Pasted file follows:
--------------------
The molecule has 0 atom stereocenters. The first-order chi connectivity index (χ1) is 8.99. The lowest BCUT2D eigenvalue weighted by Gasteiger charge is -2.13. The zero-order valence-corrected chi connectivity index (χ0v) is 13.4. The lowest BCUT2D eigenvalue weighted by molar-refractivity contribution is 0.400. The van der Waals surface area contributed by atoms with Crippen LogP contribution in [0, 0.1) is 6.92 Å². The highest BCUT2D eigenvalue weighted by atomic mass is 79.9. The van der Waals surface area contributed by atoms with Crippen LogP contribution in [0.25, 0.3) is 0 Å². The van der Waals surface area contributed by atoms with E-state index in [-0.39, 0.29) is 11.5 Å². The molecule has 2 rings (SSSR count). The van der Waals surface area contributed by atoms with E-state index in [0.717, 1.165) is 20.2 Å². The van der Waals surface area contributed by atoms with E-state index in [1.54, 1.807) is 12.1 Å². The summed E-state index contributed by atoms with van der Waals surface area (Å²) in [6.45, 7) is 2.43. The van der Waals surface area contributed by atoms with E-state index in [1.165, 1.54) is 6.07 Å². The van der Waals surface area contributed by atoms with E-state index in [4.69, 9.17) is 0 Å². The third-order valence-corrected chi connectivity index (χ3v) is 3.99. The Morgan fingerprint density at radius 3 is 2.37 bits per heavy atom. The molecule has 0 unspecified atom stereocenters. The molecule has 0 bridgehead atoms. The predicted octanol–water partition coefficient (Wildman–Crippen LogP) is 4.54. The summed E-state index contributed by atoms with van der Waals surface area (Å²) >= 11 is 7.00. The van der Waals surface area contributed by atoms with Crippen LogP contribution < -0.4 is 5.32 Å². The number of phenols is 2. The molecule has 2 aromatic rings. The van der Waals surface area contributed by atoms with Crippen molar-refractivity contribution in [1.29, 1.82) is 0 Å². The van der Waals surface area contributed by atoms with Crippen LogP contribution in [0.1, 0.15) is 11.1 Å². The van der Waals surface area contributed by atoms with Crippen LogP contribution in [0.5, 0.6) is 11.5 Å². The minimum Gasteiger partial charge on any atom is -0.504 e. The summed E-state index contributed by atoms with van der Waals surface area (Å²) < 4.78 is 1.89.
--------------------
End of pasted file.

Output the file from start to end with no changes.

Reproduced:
The molecule has 0 atom stereocenters. The first-order chi connectivity index (χ1) is 8.99. The lowest BCUT2D eigenvalue weighted by Gasteiger charge is -2.13. The zero-order valence-corrected chi connectivity index (χ0v) is 13.4. The lowest BCUT2D eigenvalue weighted by molar-refractivity contribution is 0.400. The van der Waals surface area contributed by atoms with Crippen LogP contribution in [0, 0.1) is 6.92 Å². The highest BCUT2D eigenvalue weighted by atomic mass is 79.9. The van der Waals surface area contributed by atoms with Crippen LogP contribution in [0.25, 0.3) is 0 Å². The van der Waals surface area contributed by atoms with E-state index in [-0.39, 0.29) is 11.5 Å². The molecule has 2 rings (SSSR count). The van der Waals surface area contributed by atoms with E-state index in [0.717, 1.165) is 20.2 Å². The van der Waals surface area contributed by atoms with E-state index in [1.54, 1.807) is 12.1 Å². The summed E-state index contributed by atoms with van der Waals surface area (Å²) in [6.45, 7) is 2.43. The van der Waals surface area contributed by atoms with E-state index in [1.165, 1.54) is 6.07 Å². The van der Waals surface area contributed by atoms with E-state index in [4.69, 9.17) is 0 Å². The third-order valence-corrected chi connectivity index (χ3v) is 3.99. The Morgan fingerprint density at radius 3 is 2.37 bits per heavy atom. The molecule has 0 unspecified atom stereocenters. The molecule has 0 bridgehead atoms. The predicted octanol–water partition coefficient (Wildman–Crippen LogP) is 4.54. The summed E-state index contributed by atoms with van der Waals surface area (Å²) >= 11 is 7.00. The van der Waals surface area contributed by atoms with Crippen LogP contribution < -0.4 is 5.32 Å². The number of phenols is 2. The molecule has 2 aromatic rings. The van der Waals surface area contributed by atoms with Crippen molar-refractivity contribution in [1.29, 1.82) is 0 Å². The van der Waals surface area contributed by atoms with Crippen LogP contribution in [0.1, 0.15) is 11.1 Å². The van der Waals surface area contributed by atoms with Crippen LogP contribution in [0.5, 0.6) is 11.5 Å². The minimum Gasteiger partial charge on any atom is -0.504 e. The summed E-state index contributed by atoms with van der Waals surface area (Å²) < 4.78 is 1.89.